As I spend the day exploring the ballpark more than sitting still to take in the game, I feel as if I am in a familiar place. I glance at faces looking for signs of recognition; I have this feeling that somewhere in this crowd is someone I know. This sensation, I later decide, stems from two things. The first is the ballpark’s proximity to New Jersey — just over the Walt Whitman Bridge. No doubt there are a lot of Garden State Phillies fans here. The other is derived from the familiar t-shirts and hats, either from a Jersey Shore vacation/recreation town or the Lakewood affiliate of the Phillies. I’m wearing a red BlueClaws hat myself to go along with my Gavin Floyd Phillies t-shirt. So as I stand along the bullpen, watching both the game and Hensley’s warm-up routine, I’m not startled — perhaps I’m even expecting it — when a hand rests on my right shoulder. I turn around to see Hal, a BlueClaws employee I know from my days covering the team. In that moment I’m amazed more at my expectation of running into someone I know than I am at actually seeing such a person. We spend an inning or so chatting about the game, the ballpark, the BlueClaws before we split up for separate sustinence; now that the line has virtually disappeared at the Italian ice stand, I make my first in-park purchase of the entire weekend and get perhaps the best bargain at any of the three venues when a decent-sized cup of cherry ice is just $3.75. Even my small (or “like it”) sized cup of Cold Stone ice cream cost more than $4. I take the ice up to the bleacher perch again to enjoy both the coolness inside my body and the complimentary breeze outside. By the time I’m finished, my tongue has taken on the same shade as the hat and shirt I’m wearing, that of Philly and BlueClaw red.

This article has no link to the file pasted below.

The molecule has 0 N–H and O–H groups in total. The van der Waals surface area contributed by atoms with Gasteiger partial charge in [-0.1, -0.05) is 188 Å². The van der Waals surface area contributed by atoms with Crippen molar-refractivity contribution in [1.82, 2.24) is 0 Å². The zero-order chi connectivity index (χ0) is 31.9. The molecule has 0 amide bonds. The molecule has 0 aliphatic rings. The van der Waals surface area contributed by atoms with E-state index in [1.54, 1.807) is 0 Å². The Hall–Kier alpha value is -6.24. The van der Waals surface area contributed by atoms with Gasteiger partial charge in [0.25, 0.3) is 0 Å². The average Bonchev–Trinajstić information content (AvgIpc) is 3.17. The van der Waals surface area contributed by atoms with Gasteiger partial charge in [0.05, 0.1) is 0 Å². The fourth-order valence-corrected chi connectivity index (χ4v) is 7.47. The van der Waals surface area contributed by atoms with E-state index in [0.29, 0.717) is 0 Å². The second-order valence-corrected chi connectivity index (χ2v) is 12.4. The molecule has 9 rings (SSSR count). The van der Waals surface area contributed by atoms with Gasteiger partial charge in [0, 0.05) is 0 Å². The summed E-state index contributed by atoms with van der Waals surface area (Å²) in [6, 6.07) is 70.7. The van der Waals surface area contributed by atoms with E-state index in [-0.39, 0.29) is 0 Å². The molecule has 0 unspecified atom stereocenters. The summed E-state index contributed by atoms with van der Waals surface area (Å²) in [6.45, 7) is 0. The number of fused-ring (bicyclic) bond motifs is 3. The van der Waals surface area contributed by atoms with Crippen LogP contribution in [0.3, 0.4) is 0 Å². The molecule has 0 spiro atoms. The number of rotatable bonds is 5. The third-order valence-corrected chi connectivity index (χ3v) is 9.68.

It’s not long before Billy Wagner comes in and shuts down San Diego with perfect ninth inning and I’m scattering with the fans out to the surrounding parking lots. I’m quick to the car despite emerging from a gate behind right field rather than along the first base/right field line and losing my bearings. I walk left up the road at first before realizing that this doesn’t feel right though there is some familiarity because I’m heading to the lot where I parked for a game last September (and I had been hoping to find again on my way in today). I turn the other way and head toward an intersection that I soon see is Pattison Ave., where I did indeed park in a moderate sized lot that does not have a bottleneck at the exit. I am out of there before I get to find out whether one forms or not. Thankful for the small but discernable signs pointing to I-76, I’m back in New Jersey in no time, cruising up 295 and then 130 to avoid the Turnpike traffic. When I do join the toll road at exit 8A, I’m north of the congestion and find myself coming through the door to the apartment a mere two hours after the game ended.